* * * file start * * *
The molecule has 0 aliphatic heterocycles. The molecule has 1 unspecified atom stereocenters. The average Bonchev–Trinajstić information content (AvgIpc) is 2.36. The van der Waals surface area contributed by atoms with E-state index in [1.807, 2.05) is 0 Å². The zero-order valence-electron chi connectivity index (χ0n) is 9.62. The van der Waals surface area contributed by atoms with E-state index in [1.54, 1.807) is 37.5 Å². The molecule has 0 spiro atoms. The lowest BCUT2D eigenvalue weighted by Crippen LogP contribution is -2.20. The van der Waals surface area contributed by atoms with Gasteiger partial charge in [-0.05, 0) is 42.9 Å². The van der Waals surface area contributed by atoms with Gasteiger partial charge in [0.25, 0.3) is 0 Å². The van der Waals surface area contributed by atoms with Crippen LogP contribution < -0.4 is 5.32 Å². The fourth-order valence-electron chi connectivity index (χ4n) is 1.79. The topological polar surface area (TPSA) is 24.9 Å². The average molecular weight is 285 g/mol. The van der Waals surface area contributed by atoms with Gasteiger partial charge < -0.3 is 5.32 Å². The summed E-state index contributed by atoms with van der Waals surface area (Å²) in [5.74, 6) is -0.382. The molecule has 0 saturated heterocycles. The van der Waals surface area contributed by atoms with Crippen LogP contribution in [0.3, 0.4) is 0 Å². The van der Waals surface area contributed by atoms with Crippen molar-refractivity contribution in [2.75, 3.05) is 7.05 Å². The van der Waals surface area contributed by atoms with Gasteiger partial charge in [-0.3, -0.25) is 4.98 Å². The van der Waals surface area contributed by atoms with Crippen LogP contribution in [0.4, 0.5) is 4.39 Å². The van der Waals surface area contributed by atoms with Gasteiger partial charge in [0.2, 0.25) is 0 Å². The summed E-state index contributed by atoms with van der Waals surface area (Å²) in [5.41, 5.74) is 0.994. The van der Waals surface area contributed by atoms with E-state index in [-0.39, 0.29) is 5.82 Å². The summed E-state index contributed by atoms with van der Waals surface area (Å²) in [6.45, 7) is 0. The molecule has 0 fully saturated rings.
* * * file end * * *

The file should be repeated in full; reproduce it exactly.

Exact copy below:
The molecule has 0 aliphatic heterocycles. The molecule has 1 unspecified atom stereocenters. The average Bonchev–Trinajstić information content (AvgIpc) is 2.36. The van der Waals surface area contributed by atoms with E-state index in [1.807, 2.05) is 0 Å². The zero-order valence-electron chi connectivity index (χ0n) is 9.62. The van der Waals surface area contributed by atoms with E-state index in [1.54, 1.807) is 37.5 Å². The molecule has 0 spiro atoms. The lowest BCUT2D eigenvalue weighted by Crippen LogP contribution is -2.20. The van der Waals surface area contributed by atoms with Gasteiger partial charge in [-0.05, 0) is 42.9 Å². The van der Waals surface area contributed by atoms with Gasteiger partial charge in [0.25, 0.3) is 0 Å². The van der Waals surface area contributed by atoms with Crippen LogP contribution < -0.4 is 5.32 Å². The fourth-order valence-electron chi connectivity index (χ4n) is 1.79. The topological polar surface area (TPSA) is 24.9 Å². The average molecular weight is 285 g/mol. The van der Waals surface area contributed by atoms with Gasteiger partial charge < -0.3 is 5.32 Å². The summed E-state index contributed by atoms with van der Waals surface area (Å²) in [5.74, 6) is -0.382. The molecule has 0 saturated heterocycles. The van der Waals surface area contributed by atoms with Crippen LogP contribution in [0.3, 0.4) is 0 Å². The van der Waals surface area contributed by atoms with Crippen molar-refractivity contribution in [2.75, 3.05) is 7.05 Å². The van der Waals surface area contributed by atoms with Gasteiger partial charge in [-0.3, -0.25) is 4.98 Å². The van der Waals surface area contributed by atoms with Crippen LogP contribution in [0.4, 0.5) is 4.39 Å². The van der Waals surface area contributed by atoms with Gasteiger partial charge in [0.2, 0.25) is 0 Å². The summed E-state index contributed by atoms with van der Waals surface area (Å²) in [5.41, 5.74) is 0.994. The van der Waals surface area contributed by atoms with E-state index in [-0.39, 0.29) is 5.82 Å². The summed E-state index contributed by atoms with van der Waals surface area (Å²) in [6.45, 7) is 0. The molecule has 0 fully saturated rings.